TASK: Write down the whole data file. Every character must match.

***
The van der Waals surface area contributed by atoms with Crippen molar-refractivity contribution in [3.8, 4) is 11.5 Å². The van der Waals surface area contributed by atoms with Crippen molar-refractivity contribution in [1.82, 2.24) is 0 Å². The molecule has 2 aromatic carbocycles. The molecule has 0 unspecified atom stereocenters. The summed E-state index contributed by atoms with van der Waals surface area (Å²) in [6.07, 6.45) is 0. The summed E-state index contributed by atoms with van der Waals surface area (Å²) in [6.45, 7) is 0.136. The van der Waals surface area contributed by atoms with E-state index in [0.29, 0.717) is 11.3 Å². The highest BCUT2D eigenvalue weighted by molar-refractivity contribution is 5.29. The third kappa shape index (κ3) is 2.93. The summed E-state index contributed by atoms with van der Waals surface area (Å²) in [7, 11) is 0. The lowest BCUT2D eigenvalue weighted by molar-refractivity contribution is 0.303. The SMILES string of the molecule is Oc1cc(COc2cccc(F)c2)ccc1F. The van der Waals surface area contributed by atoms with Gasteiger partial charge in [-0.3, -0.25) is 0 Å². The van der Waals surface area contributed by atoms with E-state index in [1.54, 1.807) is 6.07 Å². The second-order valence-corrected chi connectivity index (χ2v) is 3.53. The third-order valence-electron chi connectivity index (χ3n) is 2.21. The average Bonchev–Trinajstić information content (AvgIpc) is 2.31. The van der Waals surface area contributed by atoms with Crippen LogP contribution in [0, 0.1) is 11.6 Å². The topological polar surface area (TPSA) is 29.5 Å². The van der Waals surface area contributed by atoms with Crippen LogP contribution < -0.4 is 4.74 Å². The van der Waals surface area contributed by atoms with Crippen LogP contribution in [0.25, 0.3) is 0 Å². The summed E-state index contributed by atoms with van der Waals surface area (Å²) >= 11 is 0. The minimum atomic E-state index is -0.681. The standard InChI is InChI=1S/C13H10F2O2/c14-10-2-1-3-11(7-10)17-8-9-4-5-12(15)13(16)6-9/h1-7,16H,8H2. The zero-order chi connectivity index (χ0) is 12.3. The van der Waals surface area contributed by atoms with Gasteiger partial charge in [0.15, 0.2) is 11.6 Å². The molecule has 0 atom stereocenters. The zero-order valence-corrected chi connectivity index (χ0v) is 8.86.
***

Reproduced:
The van der Waals surface area contributed by atoms with Crippen molar-refractivity contribution in [3.8, 4) is 11.5 Å². The van der Waals surface area contributed by atoms with Crippen molar-refractivity contribution in [1.82, 2.24) is 0 Å². The molecule has 2 aromatic carbocycles. The molecule has 0 unspecified atom stereocenters. The summed E-state index contributed by atoms with van der Waals surface area (Å²) in [6.07, 6.45) is 0. The summed E-state index contributed by atoms with van der Waals surface area (Å²) in [6.45, 7) is 0.136. The van der Waals surface area contributed by atoms with E-state index in [0.29, 0.717) is 11.3 Å². The highest BCUT2D eigenvalue weighted by molar-refractivity contribution is 5.29. The third kappa shape index (κ3) is 2.93. The summed E-state index contributed by atoms with van der Waals surface area (Å²) in [7, 11) is 0. The lowest BCUT2D eigenvalue weighted by molar-refractivity contribution is 0.303. The SMILES string of the molecule is Oc1cc(COc2cccc(F)c2)ccc1F. The van der Waals surface area contributed by atoms with Gasteiger partial charge in [-0.3, -0.25) is 0 Å². The van der Waals surface area contributed by atoms with E-state index in [1.54, 1.807) is 6.07 Å². The second-order valence-corrected chi connectivity index (χ2v) is 3.53. The third-order valence-electron chi connectivity index (χ3n) is 2.21. The average Bonchev–Trinajstić information content (AvgIpc) is 2.31. The van der Waals surface area contributed by atoms with Crippen LogP contribution in [0, 0.1) is 11.6 Å². The topological polar surface area (TPSA) is 29.5 Å². The van der Waals surface area contributed by atoms with Crippen LogP contribution < -0.4 is 4.74 Å². The van der Waals surface area contributed by atoms with Crippen LogP contribution in [0.25, 0.3) is 0 Å². The summed E-state index contributed by atoms with van der Waals surface area (Å²) >= 11 is 0. The minimum atomic E-state index is -0.681. The standard InChI is InChI=1S/C13H10F2O2/c14-10-2-1-3-11(7-10)17-8-9-4-5-12(15)13(16)6-9/h1-7,16H,8H2. The zero-order chi connectivity index (χ0) is 12.3. The van der Waals surface area contributed by atoms with Gasteiger partial charge in [0.15, 0.2) is 11.6 Å². The molecule has 0 atom stereocenters. The zero-order valence-corrected chi connectivity index (χ0v) is 8.86.